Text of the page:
Texas bill could help lure NASCAR All-Star race to TMS

State lawmakers will give Texas Motor Speedway a major boost if the Fort Worth track decides to pursue the NASCAR All-Star race and season-ending championship event.

Kyle Busch, driver of the #18 M&M’s Toyota, pits during the Monster Energy NASCAR All Star Race at Charlotte Motor Speedway on May 20, 2017 in Charlotte, N.C. (Photo by Jerry Markland/Getty Images)

The Texas Legislature approved a bill Thursday that makes those two races eligible for the state’s Major Events Reimbursement Program. That is the same fund Circuit of the Americas tapped into to bring Formula One’s United States Grand Prix to Austin.

The MERP also has been used to help lure the Super Bowl and NCAA Tournament Final Four to Texas.

NASCAR’s All-Star race traditionally is held on the third Saturday night in May in Charlotte, N.C. It serves as a lead-in to the Cup’s longest race, the Coca-Cola 600 on Memorial Day weekend in Charlotte, the home base for most NASCAR teams.

Some drivers and officials have suggested it makes more sense to move the All-Star race around.

“I think you look at other sports, and their all-star game venues switch all the time,” driver Kyle Larson told reporters. “I don’t know if race tracks could bid on the All-Star race or bid on the final race of the season, but I think that would be really cool.”

Major League Baseball, the NBA and NHL each take their all-star events to a different city every year.

The Miami-Homestead track holds the final race of the NASCAR playoffs in November.

“They want to be able to go after those races, just like we try to court a Super Bowl or any other major sporting event,” Rep. Tan Parker, whose district includes Texas Motor Speedway, told the Associated Press. “They will immediately go after them as best they can, and this gives them a tool in their box to be aggressive when competing with other venues.”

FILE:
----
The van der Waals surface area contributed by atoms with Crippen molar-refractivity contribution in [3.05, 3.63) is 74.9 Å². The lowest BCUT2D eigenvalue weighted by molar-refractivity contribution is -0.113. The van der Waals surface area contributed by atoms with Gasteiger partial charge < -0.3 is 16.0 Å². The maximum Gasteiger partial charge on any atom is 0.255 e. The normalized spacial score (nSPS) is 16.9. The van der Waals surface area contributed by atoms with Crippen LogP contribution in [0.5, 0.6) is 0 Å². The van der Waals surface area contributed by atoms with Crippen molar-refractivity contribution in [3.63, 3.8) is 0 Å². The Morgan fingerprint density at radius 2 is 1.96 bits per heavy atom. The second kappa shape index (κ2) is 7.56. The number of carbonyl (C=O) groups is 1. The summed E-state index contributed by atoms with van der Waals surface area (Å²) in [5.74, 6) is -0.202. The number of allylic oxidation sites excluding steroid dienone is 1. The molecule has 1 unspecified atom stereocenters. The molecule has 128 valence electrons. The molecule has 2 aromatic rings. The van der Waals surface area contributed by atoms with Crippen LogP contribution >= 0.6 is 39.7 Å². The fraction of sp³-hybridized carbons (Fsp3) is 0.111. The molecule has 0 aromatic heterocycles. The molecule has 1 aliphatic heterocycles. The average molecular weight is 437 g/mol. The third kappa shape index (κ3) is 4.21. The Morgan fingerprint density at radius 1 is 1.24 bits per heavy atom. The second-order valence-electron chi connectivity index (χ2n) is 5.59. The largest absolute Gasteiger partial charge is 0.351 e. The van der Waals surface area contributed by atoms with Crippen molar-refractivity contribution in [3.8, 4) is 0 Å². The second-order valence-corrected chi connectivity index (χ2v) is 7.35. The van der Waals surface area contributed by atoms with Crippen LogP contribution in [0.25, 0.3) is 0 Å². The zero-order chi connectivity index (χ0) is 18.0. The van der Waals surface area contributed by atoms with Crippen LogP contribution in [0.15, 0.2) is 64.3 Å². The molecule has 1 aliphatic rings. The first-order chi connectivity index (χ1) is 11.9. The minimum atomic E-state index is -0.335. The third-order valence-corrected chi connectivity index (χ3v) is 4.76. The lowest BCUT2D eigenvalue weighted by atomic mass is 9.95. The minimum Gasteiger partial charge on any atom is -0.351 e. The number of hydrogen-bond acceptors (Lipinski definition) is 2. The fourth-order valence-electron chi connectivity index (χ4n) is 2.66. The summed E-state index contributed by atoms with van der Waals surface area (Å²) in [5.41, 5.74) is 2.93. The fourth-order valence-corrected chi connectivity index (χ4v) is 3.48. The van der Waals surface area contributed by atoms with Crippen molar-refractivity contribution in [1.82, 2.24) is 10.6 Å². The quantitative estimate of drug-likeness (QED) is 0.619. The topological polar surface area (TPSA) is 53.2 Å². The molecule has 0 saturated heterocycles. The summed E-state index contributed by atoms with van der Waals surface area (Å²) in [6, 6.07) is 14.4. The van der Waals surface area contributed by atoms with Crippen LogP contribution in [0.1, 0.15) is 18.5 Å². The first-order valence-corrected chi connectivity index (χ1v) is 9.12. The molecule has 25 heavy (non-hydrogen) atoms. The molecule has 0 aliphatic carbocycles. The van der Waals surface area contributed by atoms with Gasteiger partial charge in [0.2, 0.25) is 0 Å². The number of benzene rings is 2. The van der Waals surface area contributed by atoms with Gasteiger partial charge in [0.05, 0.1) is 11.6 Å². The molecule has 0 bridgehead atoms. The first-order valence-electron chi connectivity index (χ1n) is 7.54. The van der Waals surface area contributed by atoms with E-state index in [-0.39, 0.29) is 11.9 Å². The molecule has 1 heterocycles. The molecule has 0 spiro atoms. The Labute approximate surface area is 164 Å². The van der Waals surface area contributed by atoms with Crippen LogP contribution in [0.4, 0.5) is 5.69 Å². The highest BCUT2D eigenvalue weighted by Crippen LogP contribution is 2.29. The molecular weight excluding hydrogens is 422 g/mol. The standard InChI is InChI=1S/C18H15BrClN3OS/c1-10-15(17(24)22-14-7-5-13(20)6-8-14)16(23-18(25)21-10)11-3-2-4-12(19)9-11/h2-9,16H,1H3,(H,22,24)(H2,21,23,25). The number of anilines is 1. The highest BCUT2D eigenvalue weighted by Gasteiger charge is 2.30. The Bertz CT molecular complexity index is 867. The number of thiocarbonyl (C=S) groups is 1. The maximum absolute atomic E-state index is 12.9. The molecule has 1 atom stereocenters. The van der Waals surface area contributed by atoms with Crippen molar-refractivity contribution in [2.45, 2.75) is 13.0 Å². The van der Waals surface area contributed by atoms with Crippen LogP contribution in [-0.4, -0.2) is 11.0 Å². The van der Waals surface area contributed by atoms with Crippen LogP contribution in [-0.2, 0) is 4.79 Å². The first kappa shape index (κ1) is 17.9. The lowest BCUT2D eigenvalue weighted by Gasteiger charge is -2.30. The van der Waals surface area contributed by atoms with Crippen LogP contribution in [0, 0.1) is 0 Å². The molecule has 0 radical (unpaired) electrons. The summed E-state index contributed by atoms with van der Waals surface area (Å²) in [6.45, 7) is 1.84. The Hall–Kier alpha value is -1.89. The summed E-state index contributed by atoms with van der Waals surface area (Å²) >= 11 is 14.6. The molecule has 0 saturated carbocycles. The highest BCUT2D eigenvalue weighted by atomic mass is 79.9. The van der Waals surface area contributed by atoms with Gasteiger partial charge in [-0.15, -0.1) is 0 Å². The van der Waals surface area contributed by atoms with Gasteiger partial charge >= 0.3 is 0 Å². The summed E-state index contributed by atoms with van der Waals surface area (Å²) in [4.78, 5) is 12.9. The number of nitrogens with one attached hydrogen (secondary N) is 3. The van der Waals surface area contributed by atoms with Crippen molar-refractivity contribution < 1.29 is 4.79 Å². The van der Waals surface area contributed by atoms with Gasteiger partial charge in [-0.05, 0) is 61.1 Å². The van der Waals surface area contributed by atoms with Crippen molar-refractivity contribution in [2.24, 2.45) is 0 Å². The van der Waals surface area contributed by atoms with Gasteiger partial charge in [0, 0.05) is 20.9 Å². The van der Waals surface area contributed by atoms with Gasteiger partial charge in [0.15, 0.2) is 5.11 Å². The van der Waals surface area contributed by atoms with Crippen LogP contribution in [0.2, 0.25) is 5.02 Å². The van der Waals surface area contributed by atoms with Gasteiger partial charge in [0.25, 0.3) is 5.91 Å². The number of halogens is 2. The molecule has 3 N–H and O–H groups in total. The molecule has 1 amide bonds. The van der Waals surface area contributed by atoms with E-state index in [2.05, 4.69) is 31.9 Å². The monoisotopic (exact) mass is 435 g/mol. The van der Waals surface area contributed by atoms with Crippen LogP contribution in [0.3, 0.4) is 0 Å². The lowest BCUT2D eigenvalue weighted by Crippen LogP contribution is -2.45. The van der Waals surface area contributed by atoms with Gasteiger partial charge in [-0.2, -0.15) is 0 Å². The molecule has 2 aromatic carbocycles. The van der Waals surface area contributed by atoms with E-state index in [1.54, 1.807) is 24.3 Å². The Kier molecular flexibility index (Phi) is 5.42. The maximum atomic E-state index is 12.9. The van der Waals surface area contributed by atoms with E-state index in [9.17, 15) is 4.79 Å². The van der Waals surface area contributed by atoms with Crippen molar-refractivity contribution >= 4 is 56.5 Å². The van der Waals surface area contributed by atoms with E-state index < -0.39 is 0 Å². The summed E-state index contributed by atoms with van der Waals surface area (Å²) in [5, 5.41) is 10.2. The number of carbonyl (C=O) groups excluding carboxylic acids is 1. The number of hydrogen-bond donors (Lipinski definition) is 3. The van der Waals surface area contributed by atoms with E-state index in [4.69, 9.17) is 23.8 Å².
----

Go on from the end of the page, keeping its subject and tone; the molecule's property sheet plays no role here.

Texas Motor Speedway President Eddie Gossage declined comment to AP.

Circuit of the Americas chairman Bobby Epstein has told the American-Statesman he is interested in bringing NASCAR to the 3.4-mile Austin road course, but there are numerous roadblocks, with TMS’ strong objection near the top of the list.

Gov. Greg Abbott, whose office oversees the MERP fund, still must sign the bill into law, and he needs to consider that NASCAR has been in steady decline in attendance and TV ratings for years. NASCAR officials point out they still are easily considered the most popular motorsports racing in America.

Texas Motor Speedway already hosts two NASCAR Cup events, one in April and the other in November. This year the second date is Sunday, Nov. 5, the eighth in the 10-race playoff.

NASCAR’s 2018 schedule already is set, so the earliest TMS could go after the All-Star event is 2019. Charlotte retained next year’s All-Star race May 19. Texas Motor Speedway’s two races are April 8 and Nov. 4.

The MERP fund provides a significant financial weapon. According to state records online, the 2017 Super Bowl at NRG Stadium in Houston was eligible for $25 million, and the 2016 F1 U.S. Grand Prix was eligible for $26 million.